OBJECTIVE - The degree to which chronic glycemic exposure (CGE) (fasting plasma glucose [FPG], HbA1c [A1C], duration of diabetes, age at onset of diabetes, or combinations of these) is associated with or predicts the severity of microvessel complications is unsettled. Specifically, we test whether combinations of components correlate and predict complications better than individual components. RESEARCH DESIGN AND METHODS - Correlations and predictions of CGE and complications were assessed in the Rochester Diabetic Neuropathy Study, a population-based, cross-sectional, and longitudinal epidemiologic survey of 504 patients with diabetes followed for up to 20 years. RESULTS - In multivariate analysis, A1C and duration of diabetes (and to a lesser degree age at onset of diabetes but not FPG) were the main significant CGE risk covariates for complications. A derived glycemic exposure index (GEi) correlated with and predicted complications better than did individual components. Composite or staged measures of polyneuropathy provided higher correlations and better predictions than did dichotomous measures of whether polyneuropathy was present or not. Generally, the mean GEi was significantly higher with increasing stages of severity of complications. CONCLUSIONS - A combination of A1C, duration of diabetes, and age at onset of diabetes (a mathematical index, GEi) correlates significantly with complications and predicts later complications better than single components of CGE. Serial measures of A1C improved the correlations and predictions. For polyneuropathy, continuous or staged measurements performed better than dichotomous judgments. Even with intensive assessment of CGE and complications over long times, only about one-third of the variability of the severity of complications is explained, emphasizing the role of other putative risk covariates.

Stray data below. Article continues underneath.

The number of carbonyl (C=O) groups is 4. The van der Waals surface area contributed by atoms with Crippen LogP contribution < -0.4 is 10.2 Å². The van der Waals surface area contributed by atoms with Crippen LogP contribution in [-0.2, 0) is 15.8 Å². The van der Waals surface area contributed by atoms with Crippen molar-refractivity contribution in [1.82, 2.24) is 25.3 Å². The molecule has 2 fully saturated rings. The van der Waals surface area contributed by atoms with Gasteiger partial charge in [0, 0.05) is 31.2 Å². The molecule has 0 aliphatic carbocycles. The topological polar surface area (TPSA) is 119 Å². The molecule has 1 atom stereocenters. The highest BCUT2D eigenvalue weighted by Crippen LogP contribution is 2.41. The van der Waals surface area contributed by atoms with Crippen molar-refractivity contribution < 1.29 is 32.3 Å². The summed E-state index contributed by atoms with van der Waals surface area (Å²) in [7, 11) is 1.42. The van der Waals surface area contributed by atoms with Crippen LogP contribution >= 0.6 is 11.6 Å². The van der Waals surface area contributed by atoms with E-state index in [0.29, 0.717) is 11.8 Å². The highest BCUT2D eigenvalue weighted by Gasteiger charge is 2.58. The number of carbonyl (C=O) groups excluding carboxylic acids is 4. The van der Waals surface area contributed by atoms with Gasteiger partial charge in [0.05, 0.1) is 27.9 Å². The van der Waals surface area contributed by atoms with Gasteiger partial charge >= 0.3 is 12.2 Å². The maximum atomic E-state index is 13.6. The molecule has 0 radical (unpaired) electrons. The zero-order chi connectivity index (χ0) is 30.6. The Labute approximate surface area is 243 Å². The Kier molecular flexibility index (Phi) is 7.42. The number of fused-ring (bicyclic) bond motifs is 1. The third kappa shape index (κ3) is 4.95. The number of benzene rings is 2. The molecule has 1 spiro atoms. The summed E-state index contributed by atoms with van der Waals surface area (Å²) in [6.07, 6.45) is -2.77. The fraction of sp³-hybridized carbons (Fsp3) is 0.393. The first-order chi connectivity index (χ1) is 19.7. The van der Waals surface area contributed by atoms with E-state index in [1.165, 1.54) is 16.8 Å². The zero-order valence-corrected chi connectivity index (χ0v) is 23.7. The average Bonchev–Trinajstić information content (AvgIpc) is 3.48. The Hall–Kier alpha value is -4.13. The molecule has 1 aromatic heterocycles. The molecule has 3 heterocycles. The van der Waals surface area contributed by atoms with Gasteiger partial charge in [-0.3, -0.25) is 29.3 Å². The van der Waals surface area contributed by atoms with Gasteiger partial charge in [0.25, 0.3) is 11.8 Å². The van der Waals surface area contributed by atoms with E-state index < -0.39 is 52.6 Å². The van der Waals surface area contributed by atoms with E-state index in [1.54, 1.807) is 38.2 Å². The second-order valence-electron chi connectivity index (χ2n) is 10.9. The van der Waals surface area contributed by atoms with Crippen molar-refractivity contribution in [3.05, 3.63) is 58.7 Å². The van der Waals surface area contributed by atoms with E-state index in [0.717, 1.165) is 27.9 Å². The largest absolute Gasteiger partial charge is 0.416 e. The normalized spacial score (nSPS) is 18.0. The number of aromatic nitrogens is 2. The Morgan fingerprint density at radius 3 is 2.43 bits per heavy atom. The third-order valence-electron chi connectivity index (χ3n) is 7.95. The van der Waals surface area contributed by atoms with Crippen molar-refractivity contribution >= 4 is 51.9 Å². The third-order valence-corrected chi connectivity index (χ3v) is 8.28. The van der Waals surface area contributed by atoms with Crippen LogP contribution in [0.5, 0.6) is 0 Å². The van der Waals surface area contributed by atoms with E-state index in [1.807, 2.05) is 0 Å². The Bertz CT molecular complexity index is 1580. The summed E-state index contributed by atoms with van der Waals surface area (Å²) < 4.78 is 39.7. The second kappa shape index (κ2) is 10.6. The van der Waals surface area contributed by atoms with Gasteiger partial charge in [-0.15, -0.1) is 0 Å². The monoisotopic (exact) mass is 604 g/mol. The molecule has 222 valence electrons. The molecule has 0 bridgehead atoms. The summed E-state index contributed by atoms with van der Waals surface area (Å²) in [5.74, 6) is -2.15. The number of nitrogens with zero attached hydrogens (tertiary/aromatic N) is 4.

ASJC Scopus subject areas
- Internal Medicine
- Endocrinology, Diabetes and Metabolism
- Advanced and Specialized Nursing